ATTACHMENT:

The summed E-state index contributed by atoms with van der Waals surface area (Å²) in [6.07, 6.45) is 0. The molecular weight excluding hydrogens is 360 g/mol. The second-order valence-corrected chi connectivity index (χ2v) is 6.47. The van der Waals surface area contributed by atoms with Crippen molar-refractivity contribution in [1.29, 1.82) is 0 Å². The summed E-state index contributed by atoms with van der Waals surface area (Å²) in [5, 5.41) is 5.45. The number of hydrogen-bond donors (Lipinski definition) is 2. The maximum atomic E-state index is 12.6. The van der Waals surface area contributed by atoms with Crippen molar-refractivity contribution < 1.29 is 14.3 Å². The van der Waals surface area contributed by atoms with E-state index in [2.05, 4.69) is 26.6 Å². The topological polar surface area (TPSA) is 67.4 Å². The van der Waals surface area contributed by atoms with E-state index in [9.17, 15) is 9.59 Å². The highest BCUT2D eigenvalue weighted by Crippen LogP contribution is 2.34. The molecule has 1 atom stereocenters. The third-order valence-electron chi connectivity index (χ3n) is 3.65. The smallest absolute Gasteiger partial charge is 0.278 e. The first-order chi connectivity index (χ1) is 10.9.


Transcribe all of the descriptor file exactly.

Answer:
The summed E-state index contributed by atoms with van der Waals surface area (Å²) in [6.07, 6.45) is 0. The molecular weight excluding hydrogens is 360 g/mol. The second-order valence-corrected chi connectivity index (χ2v) is 6.47. The van der Waals surface area contributed by atoms with Crippen molar-refractivity contribution in [1.29, 1.82) is 0 Å². The summed E-state index contributed by atoms with van der Waals surface area (Å²) in [5, 5.41) is 5.45. The number of hydrogen-bond donors (Lipinski definition) is 2. The maximum atomic E-state index is 12.6. The van der Waals surface area contributed by atoms with Crippen molar-refractivity contribution < 1.29 is 14.3 Å². The van der Waals surface area contributed by atoms with E-state index in [2.05, 4.69) is 26.6 Å². The topological polar surface area (TPSA) is 67.4 Å². The van der Waals surface area contributed by atoms with E-state index in [9.17, 15) is 9.59 Å². The highest BCUT2D eigenvalue weighted by Crippen LogP contribution is 2.34. The molecule has 1 atom stereocenters. The third-order valence-electron chi connectivity index (χ3n) is 3.65. The smallest absolute Gasteiger partial charge is 0.278 e. The first-order chi connectivity index (χ1) is 10.9.